Love as a search warrant I had out in the universe was, indeed, my unmet need to make peace with a turbulent first family, to construct one of my own that would be bulletproof where what I started with was broken. It was a role I created and subjected my ideas of a few men in my life into, like playing paper dolls. Here is the vision of what I need. Here are the ways in which I can selectively honor aspects I genuinely love in you, while forming the rest to fit. It wasn't conscious at the time. I became conscious of it only through two things: one, revulsion when anyone treated me the same way. It was so much more obvious. The guy I'd dated for years and not-quite-waited-for while he was serving an LDS mission once said to me "Jenn, when we get married (yes he said when, not if) - I expect you to give up skiing. I don't want the mother of my children in a wheelchair at 40." Immediately I sensed the confines and conjuring of what he wanted for me, and how it was out of sync with my true self. And yet, the breakup process was months.

The second thing that clarified my methods was that relationship I mentioned earlier, which by the end of the term in AK led to having that person I loved, and I did love him, tell me in his own slowly delivered way that I'd created him in the image of my own needs as our friendship had deepened and he had relied on it for his own well being - until I supplanted something else into it entirely and it became damaging for him. Now, there's a lot that went into that major mixup. A LOT. And in any relationship, each party can and should only own 50% of the story. His lot in it was poor communication; trusting me with all sorts of deep secrets, but not openly stating simple facts. Mine, well I've been telling you about it this whole time. And, I only own 50%. As does he.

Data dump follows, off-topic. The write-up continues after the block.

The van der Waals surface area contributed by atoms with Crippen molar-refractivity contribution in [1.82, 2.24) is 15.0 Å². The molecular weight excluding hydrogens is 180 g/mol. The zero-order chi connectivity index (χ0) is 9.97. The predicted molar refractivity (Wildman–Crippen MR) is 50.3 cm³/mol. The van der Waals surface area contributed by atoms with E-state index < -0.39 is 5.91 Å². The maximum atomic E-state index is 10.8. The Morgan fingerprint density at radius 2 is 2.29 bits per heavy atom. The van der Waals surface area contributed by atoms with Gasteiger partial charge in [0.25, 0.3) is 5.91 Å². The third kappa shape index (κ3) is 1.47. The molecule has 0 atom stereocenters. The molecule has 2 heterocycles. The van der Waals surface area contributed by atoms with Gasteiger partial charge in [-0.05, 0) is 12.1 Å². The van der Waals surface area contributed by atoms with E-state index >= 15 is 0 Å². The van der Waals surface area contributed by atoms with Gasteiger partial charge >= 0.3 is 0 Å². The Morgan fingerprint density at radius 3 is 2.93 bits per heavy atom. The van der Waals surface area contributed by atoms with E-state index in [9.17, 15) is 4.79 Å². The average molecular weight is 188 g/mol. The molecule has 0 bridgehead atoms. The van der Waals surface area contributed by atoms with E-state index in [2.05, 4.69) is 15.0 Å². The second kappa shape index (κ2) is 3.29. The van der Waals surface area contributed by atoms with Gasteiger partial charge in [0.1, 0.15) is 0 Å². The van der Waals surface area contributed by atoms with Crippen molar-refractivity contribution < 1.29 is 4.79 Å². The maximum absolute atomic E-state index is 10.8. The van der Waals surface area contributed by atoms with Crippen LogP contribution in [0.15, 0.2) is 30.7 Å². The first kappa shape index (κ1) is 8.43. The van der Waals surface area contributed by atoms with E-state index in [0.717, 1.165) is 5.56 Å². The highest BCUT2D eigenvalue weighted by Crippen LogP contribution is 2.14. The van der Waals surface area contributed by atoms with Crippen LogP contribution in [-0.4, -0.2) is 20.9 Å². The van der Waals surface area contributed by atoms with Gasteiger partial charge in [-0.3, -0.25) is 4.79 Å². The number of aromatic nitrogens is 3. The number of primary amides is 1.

So after one thing that cracked open Pandora's proverbial box, to worshipping an effigy of my own hopes and dreams to reconcile a lost past, loosely based on a friend, I set about that summer to actually do the thing by chasing my own dreams and identity, differently this time. The further I got, the less I could hear / think / feel in the same ways that created past climates. And part of me simply forgot, and has chosen to never fully remember. Just recognize what did/did not serve me well in the process, and build on that in future endeavors.